August 19, 2008 / 1:06 AM / 11 years ago

Tensions mount inside actors union over contract

LOS ANGELES (Reuters) - Tensions within the Screen Actors Guild mounted on Monday as the union’s Hollywood-based leaders rejected a call by SAG’s New York branch to bring in a federal mediator to break a deadlock in contract talks with major studios.

The Hollywood sign is seen on a hazy afternoon in Los Angeles, California in this November 4, 2007 file photo. REUTERS/Danny Moloshok

Members of the New York regional board also publicly challenged the assertions of SAG president Alan Rosenberg and chief negotiator Doug Allen that the union is holding informal talks with studio representatives in a bid to close a deal.

And they accused SAG negotiators, in a resolution passed unanimously last week by the 23-member New York board, of “failing to bargain realistically ... and remove unattainable items from the table.”

“There’s no discernible plan here,” New York division board member Paul Christie told Reuters. “You can’t have a plan that just says, ‘We’re holding secret meetings.’ And our question is just what the hell does that mean?”

Rosenberg condemned the resolution as “political” in nature and “an attempt to damage SAG’s negotiations.”

The sharply worded exchanges on Sunday and Monday further heightened a growing internal split over the seven-week-old contract stalemate.

“SAG really is a union divided,” said entertainment lawyer Jonathan Handel, a former co-counsel for the Writers Guild of America with ties to both Hollywood labor and management.

A moderate faction within SAG’s Hollywood branch recently launched a campaign to wrest control of the powerful union from the Rosenberg-led Membership First coalition in national board elections set for September 18.

The insurgent Hollywood bloc, Unite For Strength, has joined the New York division in blaming Rosenberg and his group for the current deadlock with industry executives.


Both accuse his coalition of straining relations with SAG’s smaller sister union, the American Federation of Television and Radio Artists, through SAG’s failed campaign to scuttle a contract negotiated separately between AFTRA and the studios.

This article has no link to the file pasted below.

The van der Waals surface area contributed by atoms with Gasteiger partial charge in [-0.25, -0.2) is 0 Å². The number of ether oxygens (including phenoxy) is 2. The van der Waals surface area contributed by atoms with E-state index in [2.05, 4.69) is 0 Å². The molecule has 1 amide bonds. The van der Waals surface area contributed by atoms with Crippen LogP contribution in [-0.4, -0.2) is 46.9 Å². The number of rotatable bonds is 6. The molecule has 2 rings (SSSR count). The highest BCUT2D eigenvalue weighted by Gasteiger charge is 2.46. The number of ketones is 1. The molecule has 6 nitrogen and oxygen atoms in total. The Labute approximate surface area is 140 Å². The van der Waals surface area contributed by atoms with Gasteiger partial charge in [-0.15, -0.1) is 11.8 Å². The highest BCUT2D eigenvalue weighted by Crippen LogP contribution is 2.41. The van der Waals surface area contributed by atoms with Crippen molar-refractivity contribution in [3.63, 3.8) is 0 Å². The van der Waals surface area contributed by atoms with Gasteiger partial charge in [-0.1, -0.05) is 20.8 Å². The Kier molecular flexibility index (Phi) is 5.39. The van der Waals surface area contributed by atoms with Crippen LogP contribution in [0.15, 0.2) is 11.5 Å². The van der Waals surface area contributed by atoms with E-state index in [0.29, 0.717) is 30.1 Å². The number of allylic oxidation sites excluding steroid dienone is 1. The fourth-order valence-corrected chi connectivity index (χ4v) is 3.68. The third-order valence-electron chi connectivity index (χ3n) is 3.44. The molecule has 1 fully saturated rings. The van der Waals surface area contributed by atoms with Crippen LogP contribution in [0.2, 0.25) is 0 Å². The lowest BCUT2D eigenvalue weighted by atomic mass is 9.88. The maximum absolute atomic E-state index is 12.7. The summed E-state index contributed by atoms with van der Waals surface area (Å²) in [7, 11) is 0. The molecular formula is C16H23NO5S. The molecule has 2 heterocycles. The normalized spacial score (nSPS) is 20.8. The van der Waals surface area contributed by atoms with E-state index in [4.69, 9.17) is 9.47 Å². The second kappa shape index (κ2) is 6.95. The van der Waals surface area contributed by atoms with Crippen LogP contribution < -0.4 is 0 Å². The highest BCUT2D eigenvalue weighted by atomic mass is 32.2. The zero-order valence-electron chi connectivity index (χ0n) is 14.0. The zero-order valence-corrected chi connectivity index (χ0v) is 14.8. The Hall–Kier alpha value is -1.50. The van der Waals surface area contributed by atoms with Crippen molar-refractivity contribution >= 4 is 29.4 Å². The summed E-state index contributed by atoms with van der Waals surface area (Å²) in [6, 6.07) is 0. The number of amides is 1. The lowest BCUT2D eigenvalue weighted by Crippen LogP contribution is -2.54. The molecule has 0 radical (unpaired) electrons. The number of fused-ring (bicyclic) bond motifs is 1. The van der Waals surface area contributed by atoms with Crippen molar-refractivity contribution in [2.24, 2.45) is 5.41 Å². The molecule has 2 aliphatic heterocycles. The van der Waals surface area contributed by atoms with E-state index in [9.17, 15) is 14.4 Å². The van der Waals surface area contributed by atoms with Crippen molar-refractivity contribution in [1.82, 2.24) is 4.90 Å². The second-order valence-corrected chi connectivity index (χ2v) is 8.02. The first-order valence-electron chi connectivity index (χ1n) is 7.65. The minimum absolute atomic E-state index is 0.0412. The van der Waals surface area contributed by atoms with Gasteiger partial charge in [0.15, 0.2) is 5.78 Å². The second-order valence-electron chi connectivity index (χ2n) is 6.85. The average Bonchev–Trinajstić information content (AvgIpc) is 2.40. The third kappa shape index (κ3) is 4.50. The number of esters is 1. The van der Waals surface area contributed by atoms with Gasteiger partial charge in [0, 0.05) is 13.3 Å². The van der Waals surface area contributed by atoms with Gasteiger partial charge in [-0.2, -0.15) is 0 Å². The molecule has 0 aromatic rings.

The contract now at issue covers the work of 120,000 SAG members in prime-time TV and movies, an industry still recovering from a 14-week writers strike that ended in February.

In its resolution, the New York board demanded SAG seek the help of a federal mediator to reach a settlement if “there is no clear and obvious movement forward in the negotiating process by August 25.”

But Allen said the intervention of a mediator could slow the process down and “has not, up to this point, been viewed as something the parties feel would facilitate an agreement.”

The old SAG contract expired hours after the studios presented the union with a “final” offer as a take-it-or-leave-it proposition on June 30.

The terms essentially mirror those in the AFTRA deal, and in contracts negotiated with Hollywood writers and directors, which SAG leaders have branded as falling short in several respects, including payments for actors in new media.

SAG presented a counteroffer last month, but the studios refused to budge, insisting negotiations were over and that their proposal be put to union members for a vote.

SAG leaders have so far been unwilling to do so, or to seek the authorization of members to call a strike. Many industry watchers doubt SAG could muster the 75 percent majority needed to back a walkout, in part because of lingering fatigue from the writers strike.

In the meantime, SAG members continue to work under terms of the old contract, a situation the New York board members say is costing members $1.7 million a week.

The studios’ bargaining agent, the Alliance of Motion Picture and Television Producers, also has denied suggestions that back-channel efforts are under way to settle the dispute.

“Claims by SAG’s negotiators about informal talks are no more true today than they were when first made two weeks ago,” the studios said in a weekend statement.


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